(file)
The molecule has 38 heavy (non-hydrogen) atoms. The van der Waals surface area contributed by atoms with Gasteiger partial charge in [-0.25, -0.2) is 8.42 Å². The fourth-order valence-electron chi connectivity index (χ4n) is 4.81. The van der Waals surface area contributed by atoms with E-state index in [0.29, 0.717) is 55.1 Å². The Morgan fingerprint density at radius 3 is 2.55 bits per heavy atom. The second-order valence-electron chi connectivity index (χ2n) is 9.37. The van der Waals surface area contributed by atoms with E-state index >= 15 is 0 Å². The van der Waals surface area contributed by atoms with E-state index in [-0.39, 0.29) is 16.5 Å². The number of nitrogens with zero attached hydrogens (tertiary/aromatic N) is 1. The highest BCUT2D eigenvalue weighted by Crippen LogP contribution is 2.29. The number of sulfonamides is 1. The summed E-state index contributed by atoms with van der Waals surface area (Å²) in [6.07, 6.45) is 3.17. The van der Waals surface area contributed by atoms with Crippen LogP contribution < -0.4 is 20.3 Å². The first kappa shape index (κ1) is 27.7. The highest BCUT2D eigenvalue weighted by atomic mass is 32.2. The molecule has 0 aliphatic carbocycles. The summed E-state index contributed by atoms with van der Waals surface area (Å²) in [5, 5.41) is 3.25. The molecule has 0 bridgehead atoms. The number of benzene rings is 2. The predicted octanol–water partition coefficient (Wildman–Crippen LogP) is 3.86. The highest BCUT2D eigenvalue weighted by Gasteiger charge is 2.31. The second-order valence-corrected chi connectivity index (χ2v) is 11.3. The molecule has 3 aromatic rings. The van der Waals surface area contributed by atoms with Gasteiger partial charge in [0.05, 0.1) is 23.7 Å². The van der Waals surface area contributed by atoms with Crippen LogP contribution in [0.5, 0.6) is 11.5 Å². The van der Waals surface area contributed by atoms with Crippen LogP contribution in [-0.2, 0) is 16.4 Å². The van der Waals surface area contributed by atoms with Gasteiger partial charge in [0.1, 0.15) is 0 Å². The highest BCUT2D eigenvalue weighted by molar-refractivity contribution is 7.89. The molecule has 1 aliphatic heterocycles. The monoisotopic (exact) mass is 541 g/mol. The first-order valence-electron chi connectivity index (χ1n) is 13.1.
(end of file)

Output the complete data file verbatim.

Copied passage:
The molecule has 38 heavy (non-hydrogen) atoms. The van der Waals surface area contributed by atoms with Gasteiger partial charge in [-0.25, -0.2) is 8.42 Å². The fourth-order valence-electron chi connectivity index (χ4n) is 4.81. The van der Waals surface area contributed by atoms with E-state index in [0.29, 0.717) is 55.1 Å². The Morgan fingerprint density at radius 3 is 2.55 bits per heavy atom. The second-order valence-electron chi connectivity index (χ2n) is 9.37. The van der Waals surface area contributed by atoms with E-state index >= 15 is 0 Å². The van der Waals surface area contributed by atoms with E-state index in [-0.39, 0.29) is 16.5 Å². The number of nitrogens with zero attached hydrogens (tertiary/aromatic N) is 1. The highest BCUT2D eigenvalue weighted by Crippen LogP contribution is 2.29. The number of sulfonamides is 1. The summed E-state index contributed by atoms with van der Waals surface area (Å²) in [6.07, 6.45) is 3.17. The van der Waals surface area contributed by atoms with Crippen LogP contribution < -0.4 is 20.3 Å². The first kappa shape index (κ1) is 27.7. The highest BCUT2D eigenvalue weighted by atomic mass is 32.2. The molecule has 0 aliphatic carbocycles. The summed E-state index contributed by atoms with van der Waals surface area (Å²) in [5, 5.41) is 3.25. The molecule has 0 bridgehead atoms. The number of benzene rings is 2. The predicted octanol–water partition coefficient (Wildman–Crippen LogP) is 3.86. The highest BCUT2D eigenvalue weighted by Gasteiger charge is 2.31. The second-order valence-corrected chi connectivity index (χ2v) is 11.3. The molecule has 3 aromatic rings. The van der Waals surface area contributed by atoms with Gasteiger partial charge in [0.05, 0.1) is 23.7 Å². The van der Waals surface area contributed by atoms with Crippen LogP contribution in [0.5, 0.6) is 11.5 Å². The van der Waals surface area contributed by atoms with Crippen LogP contribution in [-0.2, 0) is 16.4 Å². The van der Waals surface area contributed by atoms with Gasteiger partial charge in [0.1, 0.15) is 0 Å². The highest BCUT2D eigenvalue weighted by molar-refractivity contribution is 7.89. The molecule has 1 aliphatic heterocycles. The monoisotopic (exact) mass is 541 g/mol. The first-order valence-electron chi connectivity index (χ1n) is 13.1.